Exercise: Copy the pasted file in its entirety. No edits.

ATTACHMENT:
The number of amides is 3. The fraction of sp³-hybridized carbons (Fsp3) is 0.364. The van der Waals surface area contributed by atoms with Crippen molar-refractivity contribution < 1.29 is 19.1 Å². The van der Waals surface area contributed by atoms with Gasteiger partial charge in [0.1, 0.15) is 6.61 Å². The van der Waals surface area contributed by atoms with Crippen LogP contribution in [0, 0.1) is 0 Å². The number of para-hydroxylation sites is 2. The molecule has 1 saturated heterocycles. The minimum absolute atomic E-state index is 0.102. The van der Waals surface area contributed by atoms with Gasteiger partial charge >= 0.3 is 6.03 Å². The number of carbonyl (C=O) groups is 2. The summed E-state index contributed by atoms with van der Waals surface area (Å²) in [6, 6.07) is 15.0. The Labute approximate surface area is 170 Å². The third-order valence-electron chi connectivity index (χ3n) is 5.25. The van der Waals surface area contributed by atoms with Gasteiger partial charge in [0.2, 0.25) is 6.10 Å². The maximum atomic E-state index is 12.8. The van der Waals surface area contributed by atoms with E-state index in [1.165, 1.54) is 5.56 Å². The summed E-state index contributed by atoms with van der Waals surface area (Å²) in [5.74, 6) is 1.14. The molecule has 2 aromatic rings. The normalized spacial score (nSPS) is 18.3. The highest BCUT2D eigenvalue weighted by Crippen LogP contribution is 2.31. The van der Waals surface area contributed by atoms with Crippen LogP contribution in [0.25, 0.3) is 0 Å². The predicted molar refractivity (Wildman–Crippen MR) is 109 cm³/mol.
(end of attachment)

The number of amides is 3. The fraction of sp³-hybridized carbons (Fsp3) is 0.364. The van der Waals surface area contributed by atoms with Crippen molar-refractivity contribution < 1.29 is 19.1 Å². The van der Waals surface area contributed by atoms with Gasteiger partial charge in [0.1, 0.15) is 6.61 Å². The van der Waals surface area contributed by atoms with Crippen LogP contribution in [0, 0.1) is 0 Å². The number of para-hydroxylation sites is 2. The molecule has 1 saturated heterocycles. The minimum absolute atomic E-state index is 0.102. The van der Waals surface area contributed by atoms with Gasteiger partial charge >= 0.3 is 6.03 Å². The number of carbonyl (C=O) groups is 2. The summed E-state index contributed by atoms with van der Waals surface area (Å²) in [6, 6.07) is 15.0. The Labute approximate surface area is 170 Å². The third-order valence-electron chi connectivity index (χ3n) is 5.25. The van der Waals surface area contributed by atoms with Gasteiger partial charge in [0.2, 0.25) is 6.10 Å². The maximum atomic E-state index is 12.8. The van der Waals surface area contributed by atoms with E-state index in [1.165, 1.54) is 5.56 Å². The summed E-state index contributed by atoms with van der Waals surface area (Å²) in [5.74, 6) is 1.14. The molecule has 2 aromatic rings. The normalized spacial score (nSPS) is 18.3. The highest BCUT2D eigenvalue weighted by Crippen LogP contribution is 2.31. The van der Waals surface area contributed by atoms with Crippen LogP contribution in [0.25, 0.3) is 0 Å². The predicted molar refractivity (Wildman–Crippen MR) is 109 cm³/mol.